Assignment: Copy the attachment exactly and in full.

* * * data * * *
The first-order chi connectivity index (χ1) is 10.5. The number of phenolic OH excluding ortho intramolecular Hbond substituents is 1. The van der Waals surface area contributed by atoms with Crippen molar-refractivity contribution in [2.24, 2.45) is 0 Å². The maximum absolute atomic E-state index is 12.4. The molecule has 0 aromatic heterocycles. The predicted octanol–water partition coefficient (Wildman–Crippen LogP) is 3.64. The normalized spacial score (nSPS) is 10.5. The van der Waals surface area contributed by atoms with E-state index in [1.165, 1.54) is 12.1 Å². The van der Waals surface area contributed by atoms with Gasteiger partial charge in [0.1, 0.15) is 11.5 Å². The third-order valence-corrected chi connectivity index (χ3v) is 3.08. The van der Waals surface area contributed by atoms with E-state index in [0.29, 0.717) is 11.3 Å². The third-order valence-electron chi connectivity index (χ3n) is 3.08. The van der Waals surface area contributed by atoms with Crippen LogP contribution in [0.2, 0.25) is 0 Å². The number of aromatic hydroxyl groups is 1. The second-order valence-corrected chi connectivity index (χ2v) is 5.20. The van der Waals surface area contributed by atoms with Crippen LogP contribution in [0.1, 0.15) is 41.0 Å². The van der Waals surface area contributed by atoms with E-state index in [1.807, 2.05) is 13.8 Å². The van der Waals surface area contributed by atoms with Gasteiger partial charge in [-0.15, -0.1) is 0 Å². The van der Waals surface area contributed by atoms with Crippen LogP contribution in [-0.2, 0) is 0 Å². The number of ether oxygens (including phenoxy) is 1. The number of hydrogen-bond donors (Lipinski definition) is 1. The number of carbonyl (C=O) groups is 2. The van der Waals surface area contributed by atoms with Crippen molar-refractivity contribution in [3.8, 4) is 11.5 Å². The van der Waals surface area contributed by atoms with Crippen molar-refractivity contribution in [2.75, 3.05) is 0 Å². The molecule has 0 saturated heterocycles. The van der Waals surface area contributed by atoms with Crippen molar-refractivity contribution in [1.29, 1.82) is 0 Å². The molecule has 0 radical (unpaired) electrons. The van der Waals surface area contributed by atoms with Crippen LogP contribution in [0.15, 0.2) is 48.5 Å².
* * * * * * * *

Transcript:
The first-order chi connectivity index (χ1) is 10.5. The number of phenolic OH excluding ortho intramolecular Hbond substituents is 1. The van der Waals surface area contributed by atoms with Crippen molar-refractivity contribution in [2.24, 2.45) is 0 Å². The maximum absolute atomic E-state index is 12.4. The molecule has 0 aromatic heterocycles. The predicted octanol–water partition coefficient (Wildman–Crippen LogP) is 3.64. The normalized spacial score (nSPS) is 10.5. The van der Waals surface area contributed by atoms with E-state index in [1.165, 1.54) is 12.1 Å². The van der Waals surface area contributed by atoms with Gasteiger partial charge in [0.1, 0.15) is 11.5 Å². The third-order valence-corrected chi connectivity index (χ3v) is 3.08. The van der Waals surface area contributed by atoms with E-state index in [0.29, 0.717) is 11.3 Å². The third-order valence-electron chi connectivity index (χ3n) is 3.08. The van der Waals surface area contributed by atoms with Crippen LogP contribution in [0.2, 0.25) is 0 Å². The number of aromatic hydroxyl groups is 1. The second-order valence-corrected chi connectivity index (χ2v) is 5.20. The van der Waals surface area contributed by atoms with Crippen LogP contribution in [0.1, 0.15) is 41.0 Å². The van der Waals surface area contributed by atoms with E-state index in [1.807, 2.05) is 13.8 Å². The van der Waals surface area contributed by atoms with Gasteiger partial charge in [-0.15, -0.1) is 0 Å². The van der Waals surface area contributed by atoms with Crippen LogP contribution in [-0.2, 0) is 0 Å². The number of ether oxygens (including phenoxy) is 1. The number of hydrogen-bond donors (Lipinski definition) is 1. The number of carbonyl (C=O) groups is 2. The van der Waals surface area contributed by atoms with Crippen molar-refractivity contribution in [3.8, 4) is 11.5 Å². The van der Waals surface area contributed by atoms with Crippen molar-refractivity contribution in [2.75, 3.05) is 0 Å². The molecule has 0 saturated heterocycles. The van der Waals surface area contributed by atoms with Crippen molar-refractivity contribution in [1.29, 1.82) is 0 Å². The molecule has 0 radical (unpaired) electrons. The van der Waals surface area contributed by atoms with Crippen LogP contribution in [0.15, 0.2) is 48.5 Å².